Smoke billowed up over the city as residents surfaced from shelters, cellars and their other hiding places. They were shaken by the scene before them. Destruction in the Belvaros (City Center) was widespread. The Cathedral, Town Hall and all the buildings surrounding the Post Office, among many others, were in ruin. Over half a century later, accounts of those who survived the bombing and what they had seen that unforgettable day appeared in Szombathely’s local newspaper, Vas Nepe (Iron People). I discovered translations for several of these articles on the internet. Reading them made it clear that the horrific scenes from that day had become searing memories. There was the man who had been out in the city when the bombing began. By the time he rushed back home, his wife and three daughters had been killed. The person who recalled this story added another tragic detail, no one had ever seen the man smile again after that day. There was the mother with tears in her eyes after the death of her daughter. All that we learn of the girl was that she had been a cashier at a local bookstore. At least we know that much, others knew her as something more. Tragically the girl and her story have been lost to history.
There was the engagement party that turned deadly, as a soon to be bride and her parents were killed by the bombing. The groom was left with nothing but memories, his lost love never to be forgotten, by him or the man who recalled this scene exactly fifty-five years later. A woman remembered how everything her parents had worked to save throughout their lives, a house full of intensely personal possessions, was wiped away in a mere thirty seconds. This same man came across an authority figure in the rubble, not that of a soldier or policeman, but his elementary school principal from childhood. War does not discriminate, the priestly and the powerful were just as likely as the average apartment dweller to have died. Another young man who was working on the latest edition of the soon to be defunct Hungarian military newspaper was reduced to hiding under a typesetting machine. A deluge of glass and soot convinced him to make a sprint to a nearby shelter. While running he could hear the deafening roar of another bombardment in progress. He barely made it to the shelter in time where he encountered people praying, screaming and crying.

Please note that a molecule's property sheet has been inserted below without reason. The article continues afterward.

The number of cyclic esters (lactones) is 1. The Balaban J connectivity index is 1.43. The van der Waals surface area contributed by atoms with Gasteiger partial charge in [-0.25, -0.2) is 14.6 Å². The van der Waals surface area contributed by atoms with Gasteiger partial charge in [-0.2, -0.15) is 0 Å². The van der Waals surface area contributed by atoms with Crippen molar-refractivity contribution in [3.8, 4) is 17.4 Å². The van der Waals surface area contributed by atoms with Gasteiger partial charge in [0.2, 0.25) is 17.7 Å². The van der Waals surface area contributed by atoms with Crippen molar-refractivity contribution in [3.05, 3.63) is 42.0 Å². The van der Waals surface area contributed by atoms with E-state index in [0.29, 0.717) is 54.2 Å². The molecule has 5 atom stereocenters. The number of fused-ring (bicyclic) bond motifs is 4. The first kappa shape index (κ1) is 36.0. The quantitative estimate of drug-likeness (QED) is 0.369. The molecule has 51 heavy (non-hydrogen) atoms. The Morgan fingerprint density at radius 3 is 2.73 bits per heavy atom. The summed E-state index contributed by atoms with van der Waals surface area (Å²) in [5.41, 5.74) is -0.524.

The Unsaved – Pulled From The Rubble
These were just a few of the stories concerning the hundreds who lost their lives on a day that started out sunny, celebratory and full of promise. No one in Szombathely could have expected, let alone believed, that terror would rain down from the skies with such swift and sure destruction. By the time citizens began to sift through the carnage a light snow had begun to fall. This provided a natural shroud of death over the hellish scene, just as debris provided an artificial one. Victims were pulled from the rubble and bodies laid out along the sidewalks of Szombathely. The bombers were headed back to their respective bases. In a few days they would do the same thing again to a different city. The war would end soon. Unfortunately, it had not ended soon enough to save Szombathely.